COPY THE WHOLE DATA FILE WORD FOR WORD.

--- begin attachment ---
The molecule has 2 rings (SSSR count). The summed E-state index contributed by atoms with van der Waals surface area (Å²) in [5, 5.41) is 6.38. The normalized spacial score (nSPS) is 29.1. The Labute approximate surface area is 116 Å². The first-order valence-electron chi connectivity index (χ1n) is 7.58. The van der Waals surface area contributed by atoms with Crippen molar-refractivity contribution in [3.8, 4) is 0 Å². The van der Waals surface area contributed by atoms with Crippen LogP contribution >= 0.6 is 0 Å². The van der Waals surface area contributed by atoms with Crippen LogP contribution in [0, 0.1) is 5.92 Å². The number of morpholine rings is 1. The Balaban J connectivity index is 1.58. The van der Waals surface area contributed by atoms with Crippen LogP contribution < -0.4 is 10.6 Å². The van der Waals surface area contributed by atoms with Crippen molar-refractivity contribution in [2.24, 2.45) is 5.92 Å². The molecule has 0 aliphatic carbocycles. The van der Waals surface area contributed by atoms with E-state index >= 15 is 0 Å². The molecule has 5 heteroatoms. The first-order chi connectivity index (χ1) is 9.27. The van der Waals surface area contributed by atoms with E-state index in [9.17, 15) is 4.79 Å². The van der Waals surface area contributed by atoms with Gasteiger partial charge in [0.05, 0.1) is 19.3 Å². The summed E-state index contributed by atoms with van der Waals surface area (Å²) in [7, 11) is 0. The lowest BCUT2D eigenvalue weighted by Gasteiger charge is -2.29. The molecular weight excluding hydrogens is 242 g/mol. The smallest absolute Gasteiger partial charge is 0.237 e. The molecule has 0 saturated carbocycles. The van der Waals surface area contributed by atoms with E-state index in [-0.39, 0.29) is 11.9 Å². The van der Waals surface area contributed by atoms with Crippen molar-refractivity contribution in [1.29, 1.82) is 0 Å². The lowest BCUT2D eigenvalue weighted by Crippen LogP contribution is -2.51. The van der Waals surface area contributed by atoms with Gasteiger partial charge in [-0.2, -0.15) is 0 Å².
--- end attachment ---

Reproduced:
The molecule has 2 rings (SSSR count). The summed E-state index contributed by atoms with van der Waals surface area (Å²) in [5, 5.41) is 6.38. The normalized spacial score (nSPS) is 29.1. The Labute approximate surface area is 116 Å². The first-order valence-electron chi connectivity index (χ1n) is 7.58. The van der Waals surface area contributed by atoms with Crippen molar-refractivity contribution in [3.8, 4) is 0 Å². The van der Waals surface area contributed by atoms with Crippen LogP contribution >= 0.6 is 0 Å². The van der Waals surface area contributed by atoms with Crippen LogP contribution in [0, 0.1) is 5.92 Å². The number of morpholine rings is 1. The Balaban J connectivity index is 1.58. The van der Waals surface area contributed by atoms with Crippen LogP contribution < -0.4 is 10.6 Å². The van der Waals surface area contributed by atoms with Crippen molar-refractivity contribution in [2.24, 2.45) is 5.92 Å². The molecule has 0 aliphatic carbocycles. The van der Waals surface area contributed by atoms with E-state index >= 15 is 0 Å². The molecule has 5 heteroatoms. The first-order chi connectivity index (χ1) is 9.27. The van der Waals surface area contributed by atoms with E-state index in [9.17, 15) is 4.79 Å². The van der Waals surface area contributed by atoms with Gasteiger partial charge in [0.05, 0.1) is 19.3 Å². The summed E-state index contributed by atoms with van der Waals surface area (Å²) in [7, 11) is 0. The lowest BCUT2D eigenvalue weighted by Gasteiger charge is -2.29. The molecular weight excluding hydrogens is 242 g/mol. The smallest absolute Gasteiger partial charge is 0.237 e. The molecule has 0 saturated carbocycles. The van der Waals surface area contributed by atoms with E-state index in [-0.39, 0.29) is 11.9 Å². The van der Waals surface area contributed by atoms with Crippen molar-refractivity contribution in [1.29, 1.82) is 0 Å². The lowest BCUT2D eigenvalue weighted by Crippen LogP contribution is -2.51. The van der Waals surface area contributed by atoms with Gasteiger partial charge in [-0.2, -0.15) is 0 Å².